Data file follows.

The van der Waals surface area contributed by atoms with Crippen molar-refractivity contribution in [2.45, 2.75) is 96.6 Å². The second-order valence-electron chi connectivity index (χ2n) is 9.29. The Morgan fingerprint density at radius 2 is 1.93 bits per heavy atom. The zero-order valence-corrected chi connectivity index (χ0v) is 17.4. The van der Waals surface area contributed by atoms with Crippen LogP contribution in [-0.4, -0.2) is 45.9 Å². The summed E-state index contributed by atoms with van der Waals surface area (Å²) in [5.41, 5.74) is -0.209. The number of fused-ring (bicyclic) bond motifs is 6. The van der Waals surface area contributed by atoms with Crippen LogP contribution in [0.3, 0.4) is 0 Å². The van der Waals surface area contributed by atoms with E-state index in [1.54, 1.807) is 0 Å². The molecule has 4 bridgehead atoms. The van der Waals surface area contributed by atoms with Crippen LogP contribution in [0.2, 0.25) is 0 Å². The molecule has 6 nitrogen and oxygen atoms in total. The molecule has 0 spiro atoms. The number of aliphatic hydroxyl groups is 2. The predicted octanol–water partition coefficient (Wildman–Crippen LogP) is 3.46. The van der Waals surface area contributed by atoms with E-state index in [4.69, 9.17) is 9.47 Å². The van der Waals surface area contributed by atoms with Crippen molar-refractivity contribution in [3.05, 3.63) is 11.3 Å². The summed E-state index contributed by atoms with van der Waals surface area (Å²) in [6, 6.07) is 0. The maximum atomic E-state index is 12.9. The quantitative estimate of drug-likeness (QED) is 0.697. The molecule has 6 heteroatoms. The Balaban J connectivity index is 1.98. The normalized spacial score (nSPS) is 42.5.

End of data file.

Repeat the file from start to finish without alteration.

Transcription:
The van der Waals surface area contributed by atoms with Crippen molar-refractivity contribution in [2.45, 2.75) is 96.6 Å². The second-order valence-electron chi connectivity index (χ2n) is 9.29. The Morgan fingerprint density at radius 2 is 1.93 bits per heavy atom. The zero-order valence-corrected chi connectivity index (χ0v) is 17.4. The van der Waals surface area contributed by atoms with Crippen LogP contribution in [-0.4, -0.2) is 45.9 Å². The summed E-state index contributed by atoms with van der Waals surface area (Å²) in [5.41, 5.74) is -0.209. The number of fused-ring (bicyclic) bond motifs is 6. The van der Waals surface area contributed by atoms with Crippen LogP contribution in [0.3, 0.4) is 0 Å². The van der Waals surface area contributed by atoms with E-state index in [1.54, 1.807) is 0 Å². The molecule has 4 bridgehead atoms. The van der Waals surface area contributed by atoms with Crippen LogP contribution in [0.2, 0.25) is 0 Å². The molecule has 6 nitrogen and oxygen atoms in total. The molecule has 0 spiro atoms. The number of aliphatic hydroxyl groups is 2. The predicted octanol–water partition coefficient (Wildman–Crippen LogP) is 3.46. The van der Waals surface area contributed by atoms with E-state index in [4.69, 9.17) is 9.47 Å². The van der Waals surface area contributed by atoms with Crippen molar-refractivity contribution in [3.05, 3.63) is 11.3 Å². The summed E-state index contributed by atoms with van der Waals surface area (Å²) in [6, 6.07) is 0. The maximum atomic E-state index is 12.9. The quantitative estimate of drug-likeness (QED) is 0.697. The molecule has 6 heteroatoms. The Balaban J connectivity index is 1.98. The normalized spacial score (nSPS) is 42.5.